A series of controversial arrests of social media activists in Hong Kong since last year’s Occupy Central movement has raised concerns that the government is exploiting the flawed cyberlaw to suppress political speech online in a period of intensifying social and political tensions.
On May 29, Tam Tak-chi, leader of the radical democratic coalition People Power, was arrested for a Facebook post that authorities argued “incited others to commit illegal acts” during road the funeral of Beijing loyalist Yeung Kwong’s body. He was later released on bail and believed the arrest was to warn him not to participate in the June 4 vigil, the Legislative Council’s vote on the political reform package, and the July 1 march.
Two days earlier, Barry Ma, chairman of local pro-independence group Orchid Gardening, was arrested for suggesting on Facebook it was only reasonable to exterminate the entire family of a pro-police columnist. Two months before that, a 27-year-old autonomy group member was arrested for posting a guide on a local website about how to make weapons (e.g., gas bombs) to attack police during the anti-parallel trade protests.
According to a database maintained by Hong Kong Transparency Report, an independent research project under the Journalism and Media Centre, The University of Hong Kong, since June 2014, at least nine activists have been arrested for online remarks. All were charged with under a controversial provision – “access to computer with criminal or dishonest intent” – and three have been sentenced to either community service or rehabilitation center.
The police stated in several official announcements following these arrests that the Internet environment is not a lawless world, and the majority of the laws in the real world are also applicable in the cyber world.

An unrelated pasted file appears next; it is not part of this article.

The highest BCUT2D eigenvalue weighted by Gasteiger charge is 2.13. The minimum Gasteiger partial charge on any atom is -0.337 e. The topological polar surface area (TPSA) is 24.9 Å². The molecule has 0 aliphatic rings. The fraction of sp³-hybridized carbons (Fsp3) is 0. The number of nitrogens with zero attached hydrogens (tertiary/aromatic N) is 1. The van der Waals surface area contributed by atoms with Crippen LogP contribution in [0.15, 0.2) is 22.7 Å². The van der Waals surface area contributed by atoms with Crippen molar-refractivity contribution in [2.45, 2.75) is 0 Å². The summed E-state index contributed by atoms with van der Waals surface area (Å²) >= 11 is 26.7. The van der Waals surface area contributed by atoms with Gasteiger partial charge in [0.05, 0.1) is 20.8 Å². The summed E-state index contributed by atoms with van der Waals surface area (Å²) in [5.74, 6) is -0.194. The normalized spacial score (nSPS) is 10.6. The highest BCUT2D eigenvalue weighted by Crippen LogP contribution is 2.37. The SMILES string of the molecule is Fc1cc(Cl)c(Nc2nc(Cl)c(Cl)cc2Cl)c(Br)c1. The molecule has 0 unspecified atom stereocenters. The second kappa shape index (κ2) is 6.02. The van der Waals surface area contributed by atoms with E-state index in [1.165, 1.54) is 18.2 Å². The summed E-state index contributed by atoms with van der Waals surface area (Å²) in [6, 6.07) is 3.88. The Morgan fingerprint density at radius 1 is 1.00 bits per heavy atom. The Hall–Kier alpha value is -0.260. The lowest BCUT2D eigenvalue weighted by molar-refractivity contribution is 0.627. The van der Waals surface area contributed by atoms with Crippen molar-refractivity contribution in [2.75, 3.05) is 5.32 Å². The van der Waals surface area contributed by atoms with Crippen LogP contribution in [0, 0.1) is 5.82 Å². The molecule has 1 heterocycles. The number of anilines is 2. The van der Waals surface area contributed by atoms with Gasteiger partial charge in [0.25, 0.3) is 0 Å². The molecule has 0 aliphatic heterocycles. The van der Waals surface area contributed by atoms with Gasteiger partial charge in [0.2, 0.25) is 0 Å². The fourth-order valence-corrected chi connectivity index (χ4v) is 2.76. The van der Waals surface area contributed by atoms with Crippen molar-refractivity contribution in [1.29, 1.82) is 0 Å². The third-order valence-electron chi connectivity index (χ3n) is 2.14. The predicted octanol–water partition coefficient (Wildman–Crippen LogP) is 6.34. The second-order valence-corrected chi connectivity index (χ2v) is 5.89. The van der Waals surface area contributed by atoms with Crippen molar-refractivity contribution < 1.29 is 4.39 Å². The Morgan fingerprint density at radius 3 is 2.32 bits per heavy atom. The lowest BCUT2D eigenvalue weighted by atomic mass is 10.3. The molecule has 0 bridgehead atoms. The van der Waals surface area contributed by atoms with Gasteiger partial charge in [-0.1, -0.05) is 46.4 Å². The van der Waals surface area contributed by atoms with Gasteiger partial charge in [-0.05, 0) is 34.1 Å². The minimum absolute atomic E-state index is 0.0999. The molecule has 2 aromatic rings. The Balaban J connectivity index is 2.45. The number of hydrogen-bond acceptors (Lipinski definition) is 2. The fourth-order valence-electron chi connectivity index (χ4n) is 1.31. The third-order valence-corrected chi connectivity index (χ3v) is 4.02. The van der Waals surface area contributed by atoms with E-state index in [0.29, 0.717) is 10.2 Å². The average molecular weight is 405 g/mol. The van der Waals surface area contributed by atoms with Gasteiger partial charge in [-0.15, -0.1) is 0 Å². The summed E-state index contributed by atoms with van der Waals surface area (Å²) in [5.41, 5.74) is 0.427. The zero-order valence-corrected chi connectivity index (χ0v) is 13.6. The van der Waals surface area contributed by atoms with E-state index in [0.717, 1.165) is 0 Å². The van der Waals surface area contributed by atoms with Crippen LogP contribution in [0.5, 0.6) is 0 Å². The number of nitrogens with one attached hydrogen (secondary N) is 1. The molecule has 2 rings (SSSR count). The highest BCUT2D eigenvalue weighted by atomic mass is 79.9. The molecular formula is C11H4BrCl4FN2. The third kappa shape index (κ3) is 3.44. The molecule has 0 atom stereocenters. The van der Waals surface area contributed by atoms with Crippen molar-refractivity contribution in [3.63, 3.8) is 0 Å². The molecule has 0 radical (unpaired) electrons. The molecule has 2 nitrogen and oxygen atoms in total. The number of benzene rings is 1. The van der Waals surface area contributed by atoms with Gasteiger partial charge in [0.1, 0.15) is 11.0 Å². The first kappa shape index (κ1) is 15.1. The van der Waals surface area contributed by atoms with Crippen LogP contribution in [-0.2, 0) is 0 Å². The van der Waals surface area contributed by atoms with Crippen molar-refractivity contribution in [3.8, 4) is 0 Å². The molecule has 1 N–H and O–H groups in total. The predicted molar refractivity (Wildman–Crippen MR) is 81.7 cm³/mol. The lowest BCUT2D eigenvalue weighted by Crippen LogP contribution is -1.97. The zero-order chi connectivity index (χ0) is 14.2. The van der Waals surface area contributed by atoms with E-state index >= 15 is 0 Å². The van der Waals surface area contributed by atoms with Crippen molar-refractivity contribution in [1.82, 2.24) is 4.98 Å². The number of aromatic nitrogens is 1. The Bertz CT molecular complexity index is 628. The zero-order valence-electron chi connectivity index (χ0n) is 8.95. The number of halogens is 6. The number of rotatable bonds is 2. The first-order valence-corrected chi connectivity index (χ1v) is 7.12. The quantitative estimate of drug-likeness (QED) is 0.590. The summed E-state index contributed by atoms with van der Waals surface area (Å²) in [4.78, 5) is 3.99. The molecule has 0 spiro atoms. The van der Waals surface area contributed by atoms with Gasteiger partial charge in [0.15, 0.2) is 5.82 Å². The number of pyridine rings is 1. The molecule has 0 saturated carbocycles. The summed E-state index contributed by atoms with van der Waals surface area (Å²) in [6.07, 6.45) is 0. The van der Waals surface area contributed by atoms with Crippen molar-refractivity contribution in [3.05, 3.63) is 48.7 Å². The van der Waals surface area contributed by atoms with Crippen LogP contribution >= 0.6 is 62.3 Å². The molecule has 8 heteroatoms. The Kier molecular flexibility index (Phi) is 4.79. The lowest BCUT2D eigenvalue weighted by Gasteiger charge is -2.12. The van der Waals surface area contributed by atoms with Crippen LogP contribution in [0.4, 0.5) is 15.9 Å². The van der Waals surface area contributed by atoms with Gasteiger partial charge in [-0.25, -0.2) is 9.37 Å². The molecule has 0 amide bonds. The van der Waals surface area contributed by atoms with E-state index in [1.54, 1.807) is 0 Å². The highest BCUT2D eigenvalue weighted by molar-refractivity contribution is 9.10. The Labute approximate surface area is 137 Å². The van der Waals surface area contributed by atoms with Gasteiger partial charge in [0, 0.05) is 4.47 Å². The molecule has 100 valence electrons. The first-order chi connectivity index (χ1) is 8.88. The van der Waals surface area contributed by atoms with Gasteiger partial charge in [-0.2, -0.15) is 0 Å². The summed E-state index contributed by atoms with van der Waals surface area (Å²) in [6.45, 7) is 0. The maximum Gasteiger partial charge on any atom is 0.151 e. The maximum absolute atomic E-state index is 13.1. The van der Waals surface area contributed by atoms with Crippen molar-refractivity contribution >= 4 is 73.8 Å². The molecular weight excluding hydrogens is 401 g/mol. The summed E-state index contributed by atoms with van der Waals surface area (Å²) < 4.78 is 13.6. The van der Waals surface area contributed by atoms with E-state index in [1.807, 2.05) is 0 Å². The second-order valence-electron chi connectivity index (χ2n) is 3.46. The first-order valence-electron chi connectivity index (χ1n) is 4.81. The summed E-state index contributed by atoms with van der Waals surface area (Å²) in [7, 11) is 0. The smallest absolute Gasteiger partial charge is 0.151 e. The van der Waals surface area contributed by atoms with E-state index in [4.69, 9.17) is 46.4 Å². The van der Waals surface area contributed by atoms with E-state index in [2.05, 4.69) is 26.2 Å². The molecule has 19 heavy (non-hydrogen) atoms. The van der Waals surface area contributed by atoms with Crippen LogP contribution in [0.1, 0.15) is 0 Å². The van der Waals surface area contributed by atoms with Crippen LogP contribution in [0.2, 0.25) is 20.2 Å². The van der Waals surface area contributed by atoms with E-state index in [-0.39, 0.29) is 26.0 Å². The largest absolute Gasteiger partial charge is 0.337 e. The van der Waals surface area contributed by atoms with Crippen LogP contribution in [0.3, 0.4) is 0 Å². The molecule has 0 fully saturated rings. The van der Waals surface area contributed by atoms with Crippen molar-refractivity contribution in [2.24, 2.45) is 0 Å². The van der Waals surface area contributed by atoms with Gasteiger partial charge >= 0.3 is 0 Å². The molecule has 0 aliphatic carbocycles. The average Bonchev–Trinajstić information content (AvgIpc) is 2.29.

Critics argue the authorities are exploiting the ambiguity of “access to computer with criminal or dishonest intent,” or Section 161 of the Crimes Ordinance, to repress political activists’ speech on the Internet, since Section 161 has a lower standard for prosecution than the more substantial offences such as “illegal gathering,” “criminal intimidation,” or “assaulting police.”
Eric Cheung, principal lecturer and director of clinical legal education at the Law Faculty of The University of Hong Kong, was quoted as saying that if the police believe Barry Ma’s case constituted criminal intimidation, then Ma should be charged with criminal intimidation rather than pursued under Section 161. “Following the police’s logic, if a person expresses the same opinion as Ma’s orally rather than on the Internet, he probably won’t be arrested. That logic simply doesn’t make sense.”
In fact, in the case of Tam Hiu-fung, who was arrested by police for encouraging people to occupy Mong Kok last October on HKGolden, a popular local web forum, Tam was charged under both Section 161 and the “illegal gathering” provision. But the prosecutor dropped the illegal gathering charge in May, and Tam was eventually given 100 hours’ community service under Section 161 only.